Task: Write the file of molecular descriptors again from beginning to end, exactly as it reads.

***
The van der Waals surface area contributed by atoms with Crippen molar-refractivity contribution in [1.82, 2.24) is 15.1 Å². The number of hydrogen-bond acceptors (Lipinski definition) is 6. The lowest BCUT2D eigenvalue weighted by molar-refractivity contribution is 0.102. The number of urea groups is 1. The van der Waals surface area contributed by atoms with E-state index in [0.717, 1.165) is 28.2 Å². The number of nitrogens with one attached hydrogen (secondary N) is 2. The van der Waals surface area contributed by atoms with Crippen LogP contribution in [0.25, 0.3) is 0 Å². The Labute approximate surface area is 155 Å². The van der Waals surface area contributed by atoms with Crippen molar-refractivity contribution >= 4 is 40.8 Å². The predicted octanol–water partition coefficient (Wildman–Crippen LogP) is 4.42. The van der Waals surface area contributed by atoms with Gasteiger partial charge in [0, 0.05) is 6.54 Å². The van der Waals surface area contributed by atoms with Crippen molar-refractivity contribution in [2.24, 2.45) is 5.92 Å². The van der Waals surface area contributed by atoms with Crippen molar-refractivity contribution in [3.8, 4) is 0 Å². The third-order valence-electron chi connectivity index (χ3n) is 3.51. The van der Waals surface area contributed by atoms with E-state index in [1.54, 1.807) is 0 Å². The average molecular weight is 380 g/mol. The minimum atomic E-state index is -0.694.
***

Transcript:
The van der Waals surface area contributed by atoms with Crippen molar-refractivity contribution in [1.82, 2.24) is 15.1 Å². The number of hydrogen-bond acceptors (Lipinski definition) is 6. The lowest BCUT2D eigenvalue weighted by molar-refractivity contribution is 0.102. The number of urea groups is 1. The van der Waals surface area contributed by atoms with E-state index in [0.717, 1.165) is 28.2 Å². The number of nitrogens with one attached hydrogen (secondary N) is 2. The van der Waals surface area contributed by atoms with Crippen LogP contribution in [0.25, 0.3) is 0 Å². The Labute approximate surface area is 155 Å². The van der Waals surface area contributed by atoms with Crippen molar-refractivity contribution >= 4 is 40.8 Å². The predicted octanol–water partition coefficient (Wildman–Crippen LogP) is 4.42. The van der Waals surface area contributed by atoms with Gasteiger partial charge in [0, 0.05) is 6.54 Å². The van der Waals surface area contributed by atoms with Crippen molar-refractivity contribution in [2.24, 2.45) is 5.92 Å². The van der Waals surface area contributed by atoms with Crippen molar-refractivity contribution in [3.8, 4) is 0 Å². The third-order valence-electron chi connectivity index (χ3n) is 3.51. The van der Waals surface area contributed by atoms with E-state index in [1.54, 1.807) is 0 Å². The average molecular weight is 380 g/mol. The minimum atomic E-state index is -0.694.